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The Financial Express

Sri Lanka's problems mount

| Updated: April 04, 2022 21:35:51


Sri Lanka's problems mount

Sri Lanka has declared a state of emergency following a violent protest outside of President Gotabaya Rajapaksa's residence. Protests followed next day may likely to continue in the face of unbearable belt-tightening. Hundreds of angry protesters gathered in front of the president's private residence outside of Colombo on Thursday last, demanding his resignation. At one stage they set several police vehicles on fire and the police retaliated with firing tear gas and water cannons to disperse them. The protesters threw brickbats in response and many were left injured on both sides.

With the declaration of emergency and placing of the capital under curfew, the country is in turmoil. In fact, the island nation has been facing the worst financial crisis since its independence. Its foreign exchange reserve fell precariously low at US$ 2.4 billion at the end of July last. On the other hand, Bangladesh with its forex hitting a record high at US$48 billion provided the cash-strapped country with $250 million loan assistance through currency swap.

Since the suicide bombing on the Easter Day in 2019, in which 250 people were killed, foreign tourists had been staying away leading to a precipitous erosion of the nation's main income. On top of that the pandemic diminished any hope of recovery of the tourism industry. Thus the country's economy contracted 3.4 per cent in 2020. It has only aggravated since then with food price doubling and shortage of money for import of fuel.

There have been reports of government opting for power cut for 10 hours and in some places for 13 hours a day. The situation is so precarious that hurricane lamp and charcoal iron ---both look awkwardly primitive in this digitised age---have staged a comeback to many of the Sri Lankans' homes.

Even more worrying is the fact that public examinations in schools had to be postponed because of non-availability of paper. Even two major newspapers were forced to suspend their publication of the print edition because of shortage of newspaper and escalation of price. Even online publication is likely to suffer if power supply is slashed for long hours. There will hardly be any readers if somehow the e-papers come out.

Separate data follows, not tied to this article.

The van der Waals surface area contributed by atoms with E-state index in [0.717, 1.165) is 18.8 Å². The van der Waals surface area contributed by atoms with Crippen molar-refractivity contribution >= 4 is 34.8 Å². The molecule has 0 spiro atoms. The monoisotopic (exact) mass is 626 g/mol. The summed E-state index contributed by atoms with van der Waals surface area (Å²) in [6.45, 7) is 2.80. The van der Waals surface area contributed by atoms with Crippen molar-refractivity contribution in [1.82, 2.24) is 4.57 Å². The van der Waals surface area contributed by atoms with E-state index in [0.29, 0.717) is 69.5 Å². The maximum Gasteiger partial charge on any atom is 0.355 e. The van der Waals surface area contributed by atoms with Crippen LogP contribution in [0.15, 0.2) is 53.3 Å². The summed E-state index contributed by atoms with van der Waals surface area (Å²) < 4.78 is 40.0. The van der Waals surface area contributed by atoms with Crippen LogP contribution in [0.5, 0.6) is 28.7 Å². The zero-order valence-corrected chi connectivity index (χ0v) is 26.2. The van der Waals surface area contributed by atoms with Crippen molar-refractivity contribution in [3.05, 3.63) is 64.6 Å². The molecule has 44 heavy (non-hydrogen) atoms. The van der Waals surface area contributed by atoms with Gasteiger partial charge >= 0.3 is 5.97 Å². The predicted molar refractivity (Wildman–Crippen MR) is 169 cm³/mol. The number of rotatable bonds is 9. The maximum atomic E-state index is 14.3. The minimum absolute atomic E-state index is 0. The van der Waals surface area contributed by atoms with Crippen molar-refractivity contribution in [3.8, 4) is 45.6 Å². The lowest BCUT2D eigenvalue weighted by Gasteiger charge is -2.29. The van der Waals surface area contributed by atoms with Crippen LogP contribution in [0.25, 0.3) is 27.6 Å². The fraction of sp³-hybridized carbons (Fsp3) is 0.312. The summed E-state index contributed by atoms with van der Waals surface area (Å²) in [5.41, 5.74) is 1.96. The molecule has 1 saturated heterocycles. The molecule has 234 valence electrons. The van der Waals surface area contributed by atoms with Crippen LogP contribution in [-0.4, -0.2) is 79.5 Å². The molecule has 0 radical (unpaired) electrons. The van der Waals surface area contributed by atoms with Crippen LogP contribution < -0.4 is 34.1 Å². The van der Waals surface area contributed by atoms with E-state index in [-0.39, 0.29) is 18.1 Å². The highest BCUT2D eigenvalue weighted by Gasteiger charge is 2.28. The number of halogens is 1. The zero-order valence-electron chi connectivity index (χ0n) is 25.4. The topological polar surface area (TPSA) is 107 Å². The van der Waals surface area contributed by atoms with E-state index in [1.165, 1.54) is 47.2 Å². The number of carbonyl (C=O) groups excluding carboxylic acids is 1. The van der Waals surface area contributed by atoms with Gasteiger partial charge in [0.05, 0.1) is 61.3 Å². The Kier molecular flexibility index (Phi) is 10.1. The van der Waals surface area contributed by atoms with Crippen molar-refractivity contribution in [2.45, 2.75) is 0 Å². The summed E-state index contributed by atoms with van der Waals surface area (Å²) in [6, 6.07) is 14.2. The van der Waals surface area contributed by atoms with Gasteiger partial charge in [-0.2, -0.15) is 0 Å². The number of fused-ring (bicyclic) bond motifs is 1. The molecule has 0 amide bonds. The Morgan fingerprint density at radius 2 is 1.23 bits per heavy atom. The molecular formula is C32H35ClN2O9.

It is sad to see that a country which was once the leader in various social indicators among the South Asian nations is now in disarray. People are undergoing an unprecedented ordeal in peace time. Indeed, the protracted war with Tamil separatists in Jaffna drained the country of its resources but still the country hardly bled like this at that time.

Protesters hold the Rajapaksas responsible for bringing the country to this mess. This is why the protest started outside of the president's residence. On Friday, protesters unleashed their anger and discontent by throwing stones at the residence of the mayor of Moratuwa.

Sri Lanka's problem mounts with its obligation for debt servicing to the tune of $1.5 billion this year. In a situation like this can it make the payment of loan or is destined to default? It asked for another loan from Bangladesh and has requested the International Monetary Fund for a rescue package. Unless helps come, the country faces a bleak prospect. Meanwhile, India is sending 40,000 tonnes of diesel under its credit line of $1.0 billion. This will assuage the pain to some extent but more aid will be needed to save the troubled country from a humanitarian disaster.

Here is a lesson to be learnt. Reliant on a single or a few sources of forex income, least of all if it/those are dispensable or non-essential service sectors, no economy can weather the upheaval of an unsettling development such as the pandemic.

 

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